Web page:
Kurento 6.7: Moving Forward
It’s been a while since Kurento was acqui-hired by Twilio, more than one year ago. Since then, the project lost almost all of its momentum, and it entered a “minimal maintenance” mode. Understandably, some people were wondering whether the Kurento Media Server would end up becoming abandonware.
Fear not, work hasn’t stopped behind the curtains. On the contrary: a new team has been formed, and lots of necessary infrastructure updates have been introduced. We know that the rhythm has been slow, but believe us when we say that we are ready to start
rocking streaming again!
So let’s talk about the new team behind Kurento, what is the current status of the project, the roadmap for the future, and a new complementary project started by this team: OpenVidu. Last but not least, let us introduce a new official release, which marks the start of this new development cycle for the project: Kurento 6.7.
Originally published here: Kurento 6.7: Moving Forward
The Kurento development team is formed under the CodeURJC Research Group, which belongs to the spanish Rey Juan Carlos University, located in Madrid. This team is financed by the University and by Naeva Tec.
Micael Gallego is the current lead of the Kurento project. He is involved mainly in the development of the Kurento Java client, Java tutorials, testing infrastructure and Kurento Module Creator.
Boni García is involved in testing infrastructure and also in writing tutorials and documentation.
Juan Navarro is our Kurento Media Server guy. He loves working close to the metal with C/C++ and GStreamer.
Fede Díaz is our DevOps, helping the project with CI infrastructure, performance testing, and so on.
Patxi Gortázar is the original DevOps of Kurento platform and he’s still working across several areas of the project.
While Kurento implements a powerful engine, able to manage a multitude of use cases and complex scenarios, we found that a lot of users were interested in the more basic and simpler idea (but still technically difficult to accomplish) of typical videoconference rooms.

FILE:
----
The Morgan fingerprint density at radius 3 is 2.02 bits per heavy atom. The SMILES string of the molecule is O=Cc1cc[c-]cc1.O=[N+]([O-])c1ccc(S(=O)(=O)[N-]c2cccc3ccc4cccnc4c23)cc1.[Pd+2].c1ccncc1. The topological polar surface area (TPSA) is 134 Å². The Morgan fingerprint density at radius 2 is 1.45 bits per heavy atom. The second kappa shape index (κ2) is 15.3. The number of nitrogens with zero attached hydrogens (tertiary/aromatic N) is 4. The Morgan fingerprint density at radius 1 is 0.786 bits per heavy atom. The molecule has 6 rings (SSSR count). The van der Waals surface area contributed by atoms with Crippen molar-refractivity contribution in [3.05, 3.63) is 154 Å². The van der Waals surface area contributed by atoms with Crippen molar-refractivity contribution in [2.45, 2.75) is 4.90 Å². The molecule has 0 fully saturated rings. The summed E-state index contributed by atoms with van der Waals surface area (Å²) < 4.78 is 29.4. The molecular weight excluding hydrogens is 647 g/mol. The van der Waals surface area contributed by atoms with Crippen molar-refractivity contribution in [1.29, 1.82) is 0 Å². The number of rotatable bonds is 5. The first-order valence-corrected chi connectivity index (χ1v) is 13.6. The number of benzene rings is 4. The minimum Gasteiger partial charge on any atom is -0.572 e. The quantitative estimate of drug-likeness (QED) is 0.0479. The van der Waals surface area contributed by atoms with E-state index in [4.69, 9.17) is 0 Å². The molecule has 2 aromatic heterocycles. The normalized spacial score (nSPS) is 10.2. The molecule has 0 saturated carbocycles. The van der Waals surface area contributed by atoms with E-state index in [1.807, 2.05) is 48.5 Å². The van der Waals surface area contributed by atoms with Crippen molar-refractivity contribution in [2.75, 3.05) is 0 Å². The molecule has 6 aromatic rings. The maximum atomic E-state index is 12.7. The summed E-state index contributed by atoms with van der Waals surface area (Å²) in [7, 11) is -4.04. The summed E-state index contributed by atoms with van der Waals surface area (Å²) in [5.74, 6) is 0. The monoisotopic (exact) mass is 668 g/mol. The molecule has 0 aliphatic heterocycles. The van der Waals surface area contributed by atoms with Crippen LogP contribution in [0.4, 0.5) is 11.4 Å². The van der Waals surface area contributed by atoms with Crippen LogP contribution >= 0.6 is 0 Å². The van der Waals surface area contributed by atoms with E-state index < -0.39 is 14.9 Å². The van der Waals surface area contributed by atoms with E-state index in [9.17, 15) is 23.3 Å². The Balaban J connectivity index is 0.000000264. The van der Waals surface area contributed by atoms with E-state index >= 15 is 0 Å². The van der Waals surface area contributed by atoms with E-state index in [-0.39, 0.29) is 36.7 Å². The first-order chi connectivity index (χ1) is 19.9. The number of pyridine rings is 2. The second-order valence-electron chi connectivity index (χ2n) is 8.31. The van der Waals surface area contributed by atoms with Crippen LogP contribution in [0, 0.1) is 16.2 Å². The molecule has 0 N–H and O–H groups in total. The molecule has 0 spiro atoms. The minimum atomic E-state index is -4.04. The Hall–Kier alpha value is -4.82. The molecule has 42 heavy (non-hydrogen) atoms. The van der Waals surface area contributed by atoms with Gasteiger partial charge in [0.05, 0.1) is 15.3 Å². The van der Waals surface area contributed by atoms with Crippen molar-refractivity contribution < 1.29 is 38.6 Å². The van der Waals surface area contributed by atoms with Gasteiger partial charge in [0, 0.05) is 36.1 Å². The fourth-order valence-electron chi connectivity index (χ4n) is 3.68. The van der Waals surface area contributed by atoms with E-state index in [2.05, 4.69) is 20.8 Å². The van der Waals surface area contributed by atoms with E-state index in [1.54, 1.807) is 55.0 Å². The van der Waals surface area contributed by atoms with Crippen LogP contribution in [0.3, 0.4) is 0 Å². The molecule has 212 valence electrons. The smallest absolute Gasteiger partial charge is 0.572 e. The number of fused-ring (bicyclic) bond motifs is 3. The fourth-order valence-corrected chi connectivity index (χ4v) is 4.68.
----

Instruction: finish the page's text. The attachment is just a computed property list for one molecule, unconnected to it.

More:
With this in mind, we started working on a complementary solution that builds upon Kurento, to provide an easy to use and effective way of creating and managing videoconference rooms, adding video calls to web or mobile applications. OpenVidu acts as a wrapper around a standard installation of Kurento Media Server, and takes care of all the complexities inherent to WebRTC video calls such as SDP negotiation, ICE connectivity checks, video/audio codec compatibility, etc.
Also, a very important planned feature of OpenVidu will be to provide seamless scaling of Kurento resources over multiple servers, providing in one single and compact package what is currently being done manually by Kurento users in their own applications. Check out the OpenVidu project page, which contains all the relevant information: http://openvidu.io/
Besides this, we have migrated some parts of our infrastructure to be hosted under the OpenVidu name (such as the Debian package repositories, which now are under the
openvidu.io domain) and it is possible that more migrations happen over time.
Kurento Status and Roadmap
We want Kurento to become the reference media server for streaming and WebRTC communications. The bulk of work done in the last year has been focused on rebuilding our Continuous Integration infrastructure, fixing bugs in Kurento Media Server, and adding some small features that had been asked for by some customers.